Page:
How Gruesome Should Your Story Be?

2013 Artwork Gruesome Story Sketch

(Warning: This article contains descriptions which some readers may find disturbing).

Although I’ve partially covered this topic in my article about horror fiction, I thought that it merited it’s own article since this issue can be a bit more complicated for other genres. For starters, I should probably point out that every story is different and what might work for one story might not work for another story, so this isn’t a definitive guide.

Generally speaking, unless you’re writing a horror story, a war story (war stories shouldn’t be sanitised) or some types of detective stories (eg: “police procedural” stories), then you shouldn’t make your story too gruesome. This isn’t anything to do with censorship or moralism, but it is to do with reader expectations. Since there are probably a fair number of readers who aren’t really that keen on gruesome fiction and they might be put off if your story has too much in the way of blood and guts in it.

In other words, if you read a horror story then you probably know what to expect, but if you read a a western story, then you might not expect it to be particularly gruesome.

This doesn’t mean that your story can’t be violent or realistic, but it means that you have to be slightly careful about how you describe things. It’s perfectly possible to put some fairly horrific things in a non-horror/war/detective story without too much in the way of overtly gruesome descriptions. This will make your story more acceptable to a general audience and, if you do it well, it can actually be more (or at least equally) as shocking as describing things in detail.

In other words, leave the really grotesque details to your reader’s imaginations whilst giving them just enough detail so that they can still imagine what is happening. For example, say you were writing a thriller novel which ends with the main villain being kicked into an open vat of highly-concentrated hydrochloric acid after a fight in a (very unsafe) factory.

Now, you could spend two pages describing him being dissolved or you could just write something like this: ‘For a second, it looked like he’d fallen into a swimming pool. Even his flailing and screaming sounded like someone who was drowning. It was only when the surface of the vat went cloudy pink and the screaming stopped that John realised that it wasn’t water.’

See, by leaving all the really horrible parts to your readers’ imaginations, you can still write a fairly horrific and dramatic scene which fits in well with your story and won’t alienate your readers. You’d be surprised how many films use techniques like this to great effect (although in their case, it’s usually due to budgetary or censorship reasons more than anything else. As a writer, you probably don’t have to worry too much about either of these things.).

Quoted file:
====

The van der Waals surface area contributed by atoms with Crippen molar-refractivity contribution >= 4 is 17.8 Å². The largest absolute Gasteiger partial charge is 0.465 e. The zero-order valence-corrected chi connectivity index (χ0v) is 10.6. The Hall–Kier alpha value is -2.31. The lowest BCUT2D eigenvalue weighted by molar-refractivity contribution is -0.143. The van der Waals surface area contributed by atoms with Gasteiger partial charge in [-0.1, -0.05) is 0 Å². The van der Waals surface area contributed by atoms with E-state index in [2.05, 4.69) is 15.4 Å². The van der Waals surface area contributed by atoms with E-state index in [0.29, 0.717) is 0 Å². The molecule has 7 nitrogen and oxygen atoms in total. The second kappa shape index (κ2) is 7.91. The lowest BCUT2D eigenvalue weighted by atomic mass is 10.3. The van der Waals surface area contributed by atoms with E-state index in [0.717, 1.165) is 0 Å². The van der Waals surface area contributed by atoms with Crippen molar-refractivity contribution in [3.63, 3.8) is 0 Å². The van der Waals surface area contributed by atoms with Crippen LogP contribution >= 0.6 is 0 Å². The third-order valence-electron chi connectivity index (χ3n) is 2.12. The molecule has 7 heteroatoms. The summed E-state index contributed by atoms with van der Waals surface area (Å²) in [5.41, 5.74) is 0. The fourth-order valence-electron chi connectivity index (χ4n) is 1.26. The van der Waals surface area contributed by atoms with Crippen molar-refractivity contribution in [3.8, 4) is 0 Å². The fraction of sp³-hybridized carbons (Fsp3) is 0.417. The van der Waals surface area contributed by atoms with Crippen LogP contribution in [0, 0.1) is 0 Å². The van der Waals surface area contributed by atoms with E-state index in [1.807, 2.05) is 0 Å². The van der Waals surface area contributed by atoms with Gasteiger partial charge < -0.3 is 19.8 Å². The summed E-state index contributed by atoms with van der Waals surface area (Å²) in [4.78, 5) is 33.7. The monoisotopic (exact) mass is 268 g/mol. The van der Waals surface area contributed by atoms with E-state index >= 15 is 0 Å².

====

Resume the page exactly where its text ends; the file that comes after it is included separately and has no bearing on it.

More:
Likewise, you can generally get away with showing blood in most types of stories (provided that it isn’t gratuitous or irrelevant to the plot) as long as you only describe it fairly briefly (eg: ‘his shirt was covered in blood’ or ‘the room was spattered with blood’ etc…) and don’t go into a huge amount of detail about it. Your readers’ imaginations will fill in the gaps anyway.

However, saying this, gruesome scenes can sometimes be appropriate in non-horror/war/detective stories. Because people don’t expect stories in other genres to be too gruesome, then it is a lot more shocking when they are. This means that if you have an extremely compelling artistic reason to emphasise the horror of what has happened in your story, then you can go into detail. But you shouldn’t do this very often in your stories and you should only do it when sanitising a particular scene would rob it of its dramatic/narrative power or be fundamentally dishonest.

This is especially important in some types of historical fiction which may include references to, or scenes involving, extremely horrific events that actually happened (eg: slavery, genocide, torture, executions, wars etc….).

By sanitising or glossing over the reality of these things, you are diminishing the horror which they should evoke in your readers in order to warn them that these parts of history should never be repeated. But, at the same time, you need to be careful not to make these parts of your story exploitative or gratuitous (in other words, do your research and try to keep the descriptions fairly accurate).

As I said at the beginning of this article, it’s usually best to err on the side of caution when it comes to general fiction and to leave things to your readers’ imaginations. Anyway, I hope that this article was useful.

2 comments on “How Gruesome Should Your Story Be?

  1. […] Stories?“ – “Find Your Creative Timeframe (And Use It To Your Advantage)“ -”How Gruesome Should Your Story Be?“ -”Five Tips For Writing Gothic Fiction“ -”Seven Tips For Writing Good […]

  2. […] I’ve already talked about how gruesome horror fiction should be, I thought that I’d ask the same question about horror art and horror comics today. Since […]

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